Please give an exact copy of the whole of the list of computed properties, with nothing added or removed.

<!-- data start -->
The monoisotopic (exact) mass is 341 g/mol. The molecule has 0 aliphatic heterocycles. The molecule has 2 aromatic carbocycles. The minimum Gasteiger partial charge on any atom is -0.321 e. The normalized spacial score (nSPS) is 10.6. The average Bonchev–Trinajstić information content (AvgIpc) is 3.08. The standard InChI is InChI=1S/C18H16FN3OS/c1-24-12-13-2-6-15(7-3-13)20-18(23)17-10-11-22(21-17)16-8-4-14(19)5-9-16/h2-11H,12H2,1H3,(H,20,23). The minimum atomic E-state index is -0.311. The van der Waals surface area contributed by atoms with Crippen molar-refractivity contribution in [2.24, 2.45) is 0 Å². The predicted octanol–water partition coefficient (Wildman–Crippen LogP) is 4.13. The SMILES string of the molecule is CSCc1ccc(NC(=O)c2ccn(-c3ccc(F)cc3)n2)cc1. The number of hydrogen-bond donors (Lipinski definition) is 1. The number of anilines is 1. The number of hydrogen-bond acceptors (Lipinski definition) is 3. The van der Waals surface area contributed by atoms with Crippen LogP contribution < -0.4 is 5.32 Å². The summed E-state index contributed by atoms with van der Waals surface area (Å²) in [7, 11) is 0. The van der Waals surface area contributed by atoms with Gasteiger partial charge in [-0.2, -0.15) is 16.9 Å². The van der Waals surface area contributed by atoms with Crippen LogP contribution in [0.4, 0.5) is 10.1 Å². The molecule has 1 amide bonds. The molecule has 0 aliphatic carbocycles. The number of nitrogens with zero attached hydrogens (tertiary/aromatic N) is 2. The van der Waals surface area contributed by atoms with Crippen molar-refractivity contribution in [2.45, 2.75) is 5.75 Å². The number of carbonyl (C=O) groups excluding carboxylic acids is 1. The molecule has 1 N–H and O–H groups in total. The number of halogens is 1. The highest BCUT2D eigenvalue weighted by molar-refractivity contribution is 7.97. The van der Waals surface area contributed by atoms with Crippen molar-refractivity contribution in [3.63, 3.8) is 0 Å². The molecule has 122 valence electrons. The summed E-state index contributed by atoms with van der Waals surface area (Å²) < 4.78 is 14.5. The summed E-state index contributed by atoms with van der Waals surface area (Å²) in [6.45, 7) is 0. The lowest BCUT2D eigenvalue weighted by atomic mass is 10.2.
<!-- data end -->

The monoisotopic (exact) mass is 341 g/mol. The molecule has 0 aliphatic heterocycles. The molecule has 2 aromatic carbocycles. The minimum Gasteiger partial charge on any atom is -0.321 e. The normalized spacial score (nSPS) is 10.6. The average Bonchev–Trinajstić information content (AvgIpc) is 3.08. The standard InChI is InChI=1S/C18H16FN3OS/c1-24-12-13-2-6-15(7-3-13)20-18(23)17-10-11-22(21-17)16-8-4-14(19)5-9-16/h2-11H,12H2,1H3,(H,20,23). The minimum atomic E-state index is -0.311. The van der Waals surface area contributed by atoms with Crippen molar-refractivity contribution in [2.24, 2.45) is 0 Å². The predicted octanol–water partition coefficient (Wildman–Crippen LogP) is 4.13. The SMILES string of the molecule is CSCc1ccc(NC(=O)c2ccn(-c3ccc(F)cc3)n2)cc1. The number of hydrogen-bond donors (Lipinski definition) is 1. The number of anilines is 1. The number of hydrogen-bond acceptors (Lipinski definition) is 3. The van der Waals surface area contributed by atoms with Crippen LogP contribution < -0.4 is 5.32 Å². The summed E-state index contributed by atoms with van der Waals surface area (Å²) in [7, 11) is 0. The van der Waals surface area contributed by atoms with Gasteiger partial charge in [-0.2, -0.15) is 16.9 Å². The van der Waals surface area contributed by atoms with Crippen LogP contribution in [0.4, 0.5) is 10.1 Å². The molecule has 1 amide bonds. The molecule has 0 aliphatic carbocycles. The number of nitrogens with zero attached hydrogens (tertiary/aromatic N) is 2. The van der Waals surface area contributed by atoms with Crippen molar-refractivity contribution in [2.45, 2.75) is 5.75 Å². The number of carbonyl (C=O) groups excluding carboxylic acids is 1. The molecule has 1 N–H and O–H groups in total. The number of halogens is 1. The highest BCUT2D eigenvalue weighted by molar-refractivity contribution is 7.97. The van der Waals surface area contributed by atoms with Crippen molar-refractivity contribution in [3.63, 3.8) is 0 Å². The molecule has 122 valence electrons. The summed E-state index contributed by atoms with van der Waals surface area (Å²) < 4.78 is 14.5. The summed E-state index contributed by atoms with van der Waals surface area (Å²) in [6.45, 7) is 0. The lowest BCUT2D eigenvalue weighted by atomic mass is 10.2.